Consent Decree Coming for Hospira?

Consent Decree Coming for Hospira?

August 31st, 2012 // 3:43 pm @


Yet more evidence emerges that Hospira has systemic problems at its various manufacturing facilities. The drugmaker yesterday disclosed that the FDA has issued yet another warning letter, but this time to a plant that was previously not on the agency radar (here is the letter). The plant is based in Costa Rica and makes infusion devices, and while no restrictions have been placed on shipments, there were a host of quality problems found during an April inspection.

The FDA missive is only the latest signal that Hospira (HSP) may face a consent decree for its myriad manufacturing gaffes. Over the past two years, the agency uncovered a host of quality control issues at plants in North Carolina, Colorado and Texas, prompting warning letters and 483 inspection reports (back story). Meanwhile, many Hospira medications now appear on the FDA drug shortages list (see here).

Although Hospira management recently told Wall Street analysts that good progress was being made in resolving the problems, the drugmaker had already spent $235 million on remediation and forecast this could reach as much as $375 million, according to RBC Capital Markets analyst Shibani Malhotra. But that likely did not include the corrective actions that must now be undertaken at the Costa Rica facility, according to Leerink Swann analyst Jason Gerberry.

This is “an important facility” for Hospira, he writes in an investor note. “While it’s unclear to us what potential costs may be associated with these corrective actions, we note that (the Costa Rica facility) accounted for a significant amount of 2011 sales, about 13.5 percent, or $550 million, so we would not be surprised if the company increased remediation spend to avoid putting revenue at risk.”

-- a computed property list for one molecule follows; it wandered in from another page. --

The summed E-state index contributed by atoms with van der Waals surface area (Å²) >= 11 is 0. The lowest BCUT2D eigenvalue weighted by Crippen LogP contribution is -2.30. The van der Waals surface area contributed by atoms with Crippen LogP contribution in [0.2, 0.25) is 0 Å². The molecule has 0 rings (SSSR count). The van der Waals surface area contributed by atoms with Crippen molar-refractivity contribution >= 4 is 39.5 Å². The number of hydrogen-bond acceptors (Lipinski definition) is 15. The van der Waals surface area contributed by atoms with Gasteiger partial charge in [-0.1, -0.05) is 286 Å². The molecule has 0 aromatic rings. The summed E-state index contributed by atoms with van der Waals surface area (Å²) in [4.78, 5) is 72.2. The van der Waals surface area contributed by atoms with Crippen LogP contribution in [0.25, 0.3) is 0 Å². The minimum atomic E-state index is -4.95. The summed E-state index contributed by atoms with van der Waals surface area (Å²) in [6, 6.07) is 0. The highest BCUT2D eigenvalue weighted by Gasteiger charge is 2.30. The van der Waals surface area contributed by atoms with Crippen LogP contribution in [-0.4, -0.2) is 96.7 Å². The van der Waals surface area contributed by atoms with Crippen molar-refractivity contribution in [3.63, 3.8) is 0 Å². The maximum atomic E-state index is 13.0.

HSP Chart

HSP data by YCharts

The likelihood of still more problems arising at other facilities was predictable, according to Malhotra. In a recent investor note, she pointed out that remediating a key plant in Rocky Mount, North Carolina, has proven complex and may have diverted management attention from properly maintaining other facilities, such as the ongoing troubles at the Boulder plant, that have been scrutinized by the FDA.

“In our view, considerable uncertainty remains regarding the timing of resolution and whether further, material issues are yet to be uncovered during the remediation process,” she wrote earlier this month. “While we do not doubt Hospira’s renewed commitment to the Boulder facility, we find this lapse troubling and are concerned that oversight at other facilities may have been compromised by the company’s intense focus on remediating its most troubled plants.”

In his own assessment, Leerink’s Gerberry points out Hospira plants in North Carolina remain under FDA watch, altough he notes that the warning letter pertaining to Costa Rica did not mention other outstanding warning letters and Hospira believes the problems are specific to the site. Nonetheless, based on feedback from specialists, he writes that “we continue to believe the systemic nature of Hospira manufacturing issues will likely result in a consent decree.”

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